Thruxton Club Racer
Frank Perris & Vincent Davey on at the Gus Kuhn premises on the first two production "Thruxton Club Racers"
1975 "TX750" Thruxton Club Racer
The "TX750" was the last hurrah of the Norton Race Shop. Created from what was there they were to employ the ex-race mechanics in profitable work. However, the bike came too late- the TZ Yamahas were already beating everybody else on the track with their two-stroke engines- and only ten were built (and at most nine survive- one was crashed beyond repair). Little is known about any actually being raced.
In fact when I mentioned my interest in one of these bikes a few years ago, neither Richard Negus- involved in racing Commandos in the early 1970s and Norton draughtsman- nor Nick Hopkins, who was with Norton on the service side in the 1970s until he started with Andover Norton on Day1 in1977- had ever heard of them!
TX without fairing as bought
Our Search
About a decade ago I got the idea I wanted to have one of these Thruxton Club Racers, simply because these were the only Nortons ever sold with the short-stroke engine.
During my search I stumbled across a complete short stroke engine which is now in my
Signal Orange Roadster
I was offered a TX from Italy- the real deal but in my opinion at a ridiculous price- so I said "Thanks, but no thanks!". Then I heard about one existing in Austria.
In late October 2017 the plot thickened- I was contacted through a Vienna customer, and then a number of direct e-mails followed at the end of which we agreed on a price I had considered fair from the start.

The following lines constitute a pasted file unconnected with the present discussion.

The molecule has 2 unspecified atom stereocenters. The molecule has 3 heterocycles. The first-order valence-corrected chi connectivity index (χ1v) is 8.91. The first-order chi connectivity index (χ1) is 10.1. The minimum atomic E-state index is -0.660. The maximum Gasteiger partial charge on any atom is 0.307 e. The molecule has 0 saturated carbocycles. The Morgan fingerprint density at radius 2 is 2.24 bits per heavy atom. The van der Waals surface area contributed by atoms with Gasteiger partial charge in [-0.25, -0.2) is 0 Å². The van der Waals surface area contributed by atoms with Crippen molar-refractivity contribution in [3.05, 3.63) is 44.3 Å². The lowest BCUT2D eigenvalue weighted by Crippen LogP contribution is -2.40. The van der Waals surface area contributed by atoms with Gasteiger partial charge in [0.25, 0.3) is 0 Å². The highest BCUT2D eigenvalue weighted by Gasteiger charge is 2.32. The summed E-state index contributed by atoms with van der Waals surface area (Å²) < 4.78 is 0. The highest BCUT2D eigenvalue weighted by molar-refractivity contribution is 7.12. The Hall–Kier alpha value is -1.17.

Günter Nussmüller, Ansfelden O.Ö. 14/15 Okt.1978
Race picture of 1978
The bike was raced- probably the only Thruxton Club Racer that ever was!- in local events between 1976 and 1979 by two or three riders. On the back this picture tells us the rider is Günter Nussmüller. He was a big bloke so moved the seat back a bit- hence the gap between petrol tank and seat. This detail can also be seen on the colour picture at the bottom of this page.
Sitting on the bike I found it on the short side, too- my helmet hits the windscreen. Is this due to the input of Norman White, I wonder?
The plan now is to rebuild the bike to original specification and test it on the track. This means a complete rebuild as the beast has reputedly not been fired up since 1979!
Disguised as a production bike
1979, disguised as a "JPN Replica"
When it was found uncompetitive in real road races our bike somehow (ooops!) acquired a fake registration as a "1972 Commando" and was entered in production class races.
No results are known but we are sure they weren't all that remarkable.
Rider and owner at the time was reputedly the late Christian Schönborn.
as bought, November 2017

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